Sure, there were a few times where I thought "wow, I bet this really wowed people back in the day" and sure, the main character had a random accent that came and went (which is just good corny fun), but as I've expressed in the past, this is not nearly enough to make a film a winner in my book. There has to be some pizazz, some razzmatazz in order to coax a decent rating out of this half of the RDHP... and TBf20kF just didn't deliver.
Like Chris I too enjoyed and respected the artistry of Ray Harryhausen displayed in this film. His Beast was really something to behold and waiting for its next appearance was just about the only thing I had to look forward while watching the paper-thin story unfold. But no matter how impressive the Beast was, the story was equally not and even though this flick only weighed in at a moderate 80 minutes it felt way too long.
Yes, I know it is significant because it was the first flick to explore this storyline and I'll give it said props... but props don't make for an entertaining ride. Harsh, but true! Such is life in the big city I suppose (as our Beast found out)! Honestly, I don't have much more to say, so unlike TBf20kF I will keep my runtime down to an appropriate length.
The Skinny: Check this flick out if you're not in the mood to think and have absolutely nothing else to do... or if you'd like to host a MST3K party and need a film for fodder.
Things We Learned From The Beast From 20,000 Fathoms:
-The 1950s loved them some Army.
-Nick gets disappointed when Chris agrees with him on an issue.
-Scientists don’t believe in monsters, but UFOs? Maybe.
-Sexy scientists were abundant in the 1950s.
-Monsters hate boats. Really hate ‘em.
-You can make “coffee so strong it can enter the Olympics.”
-Phone operators listen to your conversations.
-Radiation is the cure for, and cause of, all of life’s problems.
-In a fight, an Octopus can kick a Shark's ass.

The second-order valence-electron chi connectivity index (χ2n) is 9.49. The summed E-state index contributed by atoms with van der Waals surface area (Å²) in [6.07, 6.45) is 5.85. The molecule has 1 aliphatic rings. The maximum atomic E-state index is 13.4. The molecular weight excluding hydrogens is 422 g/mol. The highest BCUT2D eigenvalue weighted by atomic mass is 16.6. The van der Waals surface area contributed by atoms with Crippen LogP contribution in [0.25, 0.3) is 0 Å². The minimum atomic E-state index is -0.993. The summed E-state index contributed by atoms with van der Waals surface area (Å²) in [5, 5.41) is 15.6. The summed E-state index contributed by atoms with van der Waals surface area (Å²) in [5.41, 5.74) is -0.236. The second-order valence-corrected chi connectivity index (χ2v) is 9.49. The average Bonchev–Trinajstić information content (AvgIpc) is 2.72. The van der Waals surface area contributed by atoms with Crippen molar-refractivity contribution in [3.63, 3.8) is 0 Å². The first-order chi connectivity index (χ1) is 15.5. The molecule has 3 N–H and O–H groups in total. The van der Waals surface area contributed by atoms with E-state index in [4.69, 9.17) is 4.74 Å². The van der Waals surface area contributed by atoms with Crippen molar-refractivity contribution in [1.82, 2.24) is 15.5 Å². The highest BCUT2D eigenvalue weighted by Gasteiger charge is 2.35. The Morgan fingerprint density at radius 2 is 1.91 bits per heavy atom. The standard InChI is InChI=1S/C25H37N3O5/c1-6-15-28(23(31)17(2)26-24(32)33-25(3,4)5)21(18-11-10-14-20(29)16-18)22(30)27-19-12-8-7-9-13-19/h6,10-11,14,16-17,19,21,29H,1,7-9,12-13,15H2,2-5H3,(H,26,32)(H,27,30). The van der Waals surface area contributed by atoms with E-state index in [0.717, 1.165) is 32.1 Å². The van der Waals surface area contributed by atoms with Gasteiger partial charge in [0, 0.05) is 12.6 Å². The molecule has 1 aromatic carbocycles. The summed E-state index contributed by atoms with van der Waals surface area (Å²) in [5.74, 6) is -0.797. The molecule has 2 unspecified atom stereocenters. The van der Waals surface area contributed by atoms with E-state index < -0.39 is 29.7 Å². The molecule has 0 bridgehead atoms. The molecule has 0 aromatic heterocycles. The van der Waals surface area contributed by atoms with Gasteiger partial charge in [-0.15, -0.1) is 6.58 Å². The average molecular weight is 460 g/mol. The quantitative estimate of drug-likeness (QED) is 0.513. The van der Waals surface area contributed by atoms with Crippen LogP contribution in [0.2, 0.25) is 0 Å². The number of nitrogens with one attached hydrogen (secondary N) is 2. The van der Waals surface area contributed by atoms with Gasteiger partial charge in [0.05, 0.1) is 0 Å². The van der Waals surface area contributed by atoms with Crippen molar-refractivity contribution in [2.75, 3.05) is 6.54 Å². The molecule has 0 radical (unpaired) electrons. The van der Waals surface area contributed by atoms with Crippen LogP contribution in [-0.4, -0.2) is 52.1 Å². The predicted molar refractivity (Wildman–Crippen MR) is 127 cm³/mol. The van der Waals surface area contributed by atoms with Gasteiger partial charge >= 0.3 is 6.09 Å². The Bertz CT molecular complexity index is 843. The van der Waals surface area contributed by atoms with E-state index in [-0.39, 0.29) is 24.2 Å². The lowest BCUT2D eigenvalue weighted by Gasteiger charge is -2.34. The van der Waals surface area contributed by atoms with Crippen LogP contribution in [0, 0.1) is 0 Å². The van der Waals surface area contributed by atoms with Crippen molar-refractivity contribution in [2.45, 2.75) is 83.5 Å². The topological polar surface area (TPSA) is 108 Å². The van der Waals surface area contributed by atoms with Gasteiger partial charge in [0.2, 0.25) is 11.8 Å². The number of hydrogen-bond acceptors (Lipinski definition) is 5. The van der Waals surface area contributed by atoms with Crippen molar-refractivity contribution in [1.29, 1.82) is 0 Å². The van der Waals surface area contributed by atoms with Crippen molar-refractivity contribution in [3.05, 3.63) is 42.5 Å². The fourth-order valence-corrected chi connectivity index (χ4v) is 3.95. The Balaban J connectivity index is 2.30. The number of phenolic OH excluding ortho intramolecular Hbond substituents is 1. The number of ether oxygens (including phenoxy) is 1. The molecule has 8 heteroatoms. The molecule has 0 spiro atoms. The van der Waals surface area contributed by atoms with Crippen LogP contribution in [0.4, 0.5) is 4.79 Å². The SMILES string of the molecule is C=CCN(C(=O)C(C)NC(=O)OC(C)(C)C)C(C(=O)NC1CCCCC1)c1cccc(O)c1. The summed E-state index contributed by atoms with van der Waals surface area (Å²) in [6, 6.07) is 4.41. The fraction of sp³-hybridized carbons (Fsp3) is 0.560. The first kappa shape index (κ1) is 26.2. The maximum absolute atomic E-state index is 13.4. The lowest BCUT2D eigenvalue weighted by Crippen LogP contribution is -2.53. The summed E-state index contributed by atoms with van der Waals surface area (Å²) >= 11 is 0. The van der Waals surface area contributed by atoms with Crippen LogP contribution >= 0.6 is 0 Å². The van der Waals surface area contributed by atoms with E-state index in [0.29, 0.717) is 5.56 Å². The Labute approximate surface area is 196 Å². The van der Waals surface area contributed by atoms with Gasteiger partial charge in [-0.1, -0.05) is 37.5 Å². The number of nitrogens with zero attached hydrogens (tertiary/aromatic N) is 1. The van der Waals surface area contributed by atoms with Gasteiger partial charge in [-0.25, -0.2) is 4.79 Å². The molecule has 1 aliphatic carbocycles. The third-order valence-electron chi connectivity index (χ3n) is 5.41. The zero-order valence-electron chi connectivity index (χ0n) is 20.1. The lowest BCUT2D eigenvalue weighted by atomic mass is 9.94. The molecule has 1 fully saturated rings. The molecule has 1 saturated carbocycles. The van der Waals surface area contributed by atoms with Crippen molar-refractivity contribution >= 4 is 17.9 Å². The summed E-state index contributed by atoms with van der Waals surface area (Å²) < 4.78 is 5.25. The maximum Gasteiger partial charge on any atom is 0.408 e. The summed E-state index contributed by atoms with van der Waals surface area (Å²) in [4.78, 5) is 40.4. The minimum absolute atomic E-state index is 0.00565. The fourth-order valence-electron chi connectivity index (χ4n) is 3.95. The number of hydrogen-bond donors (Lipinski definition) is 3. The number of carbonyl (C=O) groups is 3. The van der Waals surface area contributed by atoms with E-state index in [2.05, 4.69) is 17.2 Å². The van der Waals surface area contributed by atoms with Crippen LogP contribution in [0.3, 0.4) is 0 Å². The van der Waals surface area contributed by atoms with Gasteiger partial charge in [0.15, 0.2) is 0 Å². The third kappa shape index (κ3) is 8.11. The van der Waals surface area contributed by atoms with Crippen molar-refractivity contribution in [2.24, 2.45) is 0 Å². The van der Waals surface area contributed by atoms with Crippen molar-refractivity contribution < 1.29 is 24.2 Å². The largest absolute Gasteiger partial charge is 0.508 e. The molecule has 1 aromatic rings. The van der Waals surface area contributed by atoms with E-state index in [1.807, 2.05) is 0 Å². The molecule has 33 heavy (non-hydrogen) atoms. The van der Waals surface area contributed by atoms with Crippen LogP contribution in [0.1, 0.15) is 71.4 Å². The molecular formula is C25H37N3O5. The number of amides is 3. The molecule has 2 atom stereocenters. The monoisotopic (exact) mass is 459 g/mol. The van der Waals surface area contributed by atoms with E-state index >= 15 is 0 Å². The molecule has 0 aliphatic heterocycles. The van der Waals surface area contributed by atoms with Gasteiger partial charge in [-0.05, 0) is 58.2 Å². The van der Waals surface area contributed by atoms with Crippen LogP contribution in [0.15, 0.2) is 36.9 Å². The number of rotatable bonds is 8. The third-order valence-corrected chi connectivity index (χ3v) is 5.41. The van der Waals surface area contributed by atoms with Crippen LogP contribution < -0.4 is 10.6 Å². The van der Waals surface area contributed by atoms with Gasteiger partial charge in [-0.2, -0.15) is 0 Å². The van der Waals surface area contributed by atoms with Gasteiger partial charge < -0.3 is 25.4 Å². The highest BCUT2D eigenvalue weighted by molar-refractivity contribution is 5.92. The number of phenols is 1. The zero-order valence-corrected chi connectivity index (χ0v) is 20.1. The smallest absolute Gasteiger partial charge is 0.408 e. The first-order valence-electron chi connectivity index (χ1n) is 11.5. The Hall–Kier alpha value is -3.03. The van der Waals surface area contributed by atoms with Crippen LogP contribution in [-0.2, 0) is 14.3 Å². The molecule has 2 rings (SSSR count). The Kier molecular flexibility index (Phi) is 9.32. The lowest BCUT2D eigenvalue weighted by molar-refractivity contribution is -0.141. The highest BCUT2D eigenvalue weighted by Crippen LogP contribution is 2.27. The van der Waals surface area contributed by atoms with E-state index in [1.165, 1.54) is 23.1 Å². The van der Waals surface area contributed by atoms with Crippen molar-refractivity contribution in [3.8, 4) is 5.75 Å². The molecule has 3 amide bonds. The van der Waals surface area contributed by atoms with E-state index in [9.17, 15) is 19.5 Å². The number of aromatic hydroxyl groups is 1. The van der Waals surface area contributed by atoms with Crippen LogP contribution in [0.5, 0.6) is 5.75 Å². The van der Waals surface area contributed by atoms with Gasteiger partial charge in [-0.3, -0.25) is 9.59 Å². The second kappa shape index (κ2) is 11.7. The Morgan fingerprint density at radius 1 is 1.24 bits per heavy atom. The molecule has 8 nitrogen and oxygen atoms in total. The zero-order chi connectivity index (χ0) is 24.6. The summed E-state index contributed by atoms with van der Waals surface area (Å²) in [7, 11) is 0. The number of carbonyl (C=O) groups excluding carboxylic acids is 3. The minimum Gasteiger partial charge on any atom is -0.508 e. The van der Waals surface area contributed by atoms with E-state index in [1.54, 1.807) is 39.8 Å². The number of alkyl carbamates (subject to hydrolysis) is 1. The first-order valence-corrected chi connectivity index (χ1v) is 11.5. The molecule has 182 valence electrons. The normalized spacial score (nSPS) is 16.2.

-Smoking looked so satisfying in the 1950s.
-Old ballads can warm you even when the fog is a foot thick.
-Destruction is pretty:
Quote of the Viewing:
[As the Beast tears ass through New York City, one brave cop tires to be a hero by firing his six-shooter at the giant dino. The Beast picks him up and chomps him down, looking satisfied.]
Chris: “(In Dino Voice) Mmmmm, tastes like bacon.”
Other Monsters Who’ve
Destroyed New York City
The Beast is just one of many to go on a rampage on the streets of New York City. And we aren’t even counting Lindsay Lohan on a bender. Below, we examine some of the other monsters who have taken a bite out of the Big Apple.
At least he did it for love.
Paybacks are a bitch, aren’t they “Allied Forces.”
At least he did it with originality.
Who could forget when his Ego broke free of his hair trap and ran amok in the 1980s, and again in the 2000s. Ironically, the fickleness of America, the very thing that created his rampage, eventually banished this beast to obscurity.
Mother Nature – in The Day After Tomorrow
Don’t piss off Mama. Cause Mama gets maddddddd.
They burned and raped their way up Manhattan while Washington’s troops sunck out the back door. What a bunch of "American" pussies.
Times Square’s porno and drug district was decimated when Giuliani “Disneyfied” the area in the early 1990s. Rest in Peace, sticky floored theaters.